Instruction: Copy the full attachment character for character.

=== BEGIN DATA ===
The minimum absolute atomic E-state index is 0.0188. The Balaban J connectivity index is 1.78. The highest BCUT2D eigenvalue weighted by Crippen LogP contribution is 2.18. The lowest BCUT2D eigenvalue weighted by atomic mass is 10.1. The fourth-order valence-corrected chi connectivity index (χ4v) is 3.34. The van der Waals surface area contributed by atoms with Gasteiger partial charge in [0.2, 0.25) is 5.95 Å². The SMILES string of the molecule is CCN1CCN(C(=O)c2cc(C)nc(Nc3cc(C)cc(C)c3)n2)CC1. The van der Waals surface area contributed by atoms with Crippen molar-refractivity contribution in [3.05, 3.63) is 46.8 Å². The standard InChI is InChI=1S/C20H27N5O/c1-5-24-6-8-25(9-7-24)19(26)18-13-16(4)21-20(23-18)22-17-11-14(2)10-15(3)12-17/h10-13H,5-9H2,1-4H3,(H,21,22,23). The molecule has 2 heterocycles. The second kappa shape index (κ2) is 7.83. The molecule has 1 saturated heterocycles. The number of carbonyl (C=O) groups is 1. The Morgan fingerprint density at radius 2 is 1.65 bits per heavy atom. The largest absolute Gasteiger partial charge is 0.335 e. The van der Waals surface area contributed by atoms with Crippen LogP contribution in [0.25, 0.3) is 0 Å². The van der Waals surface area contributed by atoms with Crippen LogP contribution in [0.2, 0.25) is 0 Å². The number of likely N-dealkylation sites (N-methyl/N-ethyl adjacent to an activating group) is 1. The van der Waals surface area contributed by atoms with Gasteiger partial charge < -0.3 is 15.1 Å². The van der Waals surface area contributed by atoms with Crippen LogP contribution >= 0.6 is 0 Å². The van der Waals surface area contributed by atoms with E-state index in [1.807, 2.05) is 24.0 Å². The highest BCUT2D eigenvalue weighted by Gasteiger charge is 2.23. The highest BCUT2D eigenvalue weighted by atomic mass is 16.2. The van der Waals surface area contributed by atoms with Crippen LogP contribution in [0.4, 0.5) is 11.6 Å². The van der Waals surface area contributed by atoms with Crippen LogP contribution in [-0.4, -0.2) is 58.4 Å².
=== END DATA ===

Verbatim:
The minimum absolute atomic E-state index is 0.0188. The Balaban J connectivity index is 1.78. The highest BCUT2D eigenvalue weighted by Crippen LogP contribution is 2.18. The lowest BCUT2D eigenvalue weighted by atomic mass is 10.1. The fourth-order valence-corrected chi connectivity index (χ4v) is 3.34. The van der Waals surface area contributed by atoms with Gasteiger partial charge in [0.2, 0.25) is 5.95 Å². The SMILES string of the molecule is CCN1CCN(C(=O)c2cc(C)nc(Nc3cc(C)cc(C)c3)n2)CC1. The van der Waals surface area contributed by atoms with Crippen molar-refractivity contribution in [3.05, 3.63) is 46.8 Å². The standard InChI is InChI=1S/C20H27N5O/c1-5-24-6-8-25(9-7-24)19(26)18-13-16(4)21-20(23-18)22-17-11-14(2)10-15(3)12-17/h10-13H,5-9H2,1-4H3,(H,21,22,23). The molecule has 2 heterocycles. The second kappa shape index (κ2) is 7.83. The molecule has 1 saturated heterocycles. The number of carbonyl (C=O) groups is 1. The Morgan fingerprint density at radius 2 is 1.65 bits per heavy atom. The largest absolute Gasteiger partial charge is 0.335 e. The van der Waals surface area contributed by atoms with Crippen LogP contribution in [0.25, 0.3) is 0 Å². The van der Waals surface area contributed by atoms with Crippen LogP contribution in [0.2, 0.25) is 0 Å². The number of likely N-dealkylation sites (N-methyl/N-ethyl adjacent to an activating group) is 1. The van der Waals surface area contributed by atoms with Gasteiger partial charge < -0.3 is 15.1 Å². The van der Waals surface area contributed by atoms with Crippen LogP contribution >= 0.6 is 0 Å². The van der Waals surface area contributed by atoms with E-state index in [1.807, 2.05) is 24.0 Å². The highest BCUT2D eigenvalue weighted by Gasteiger charge is 2.23. The highest BCUT2D eigenvalue weighted by atomic mass is 16.2. The van der Waals surface area contributed by atoms with Crippen LogP contribution in [0.4, 0.5) is 11.6 Å². The van der Waals surface area contributed by atoms with Crippen LogP contribution in [-0.4, -0.2) is 58.4 Å².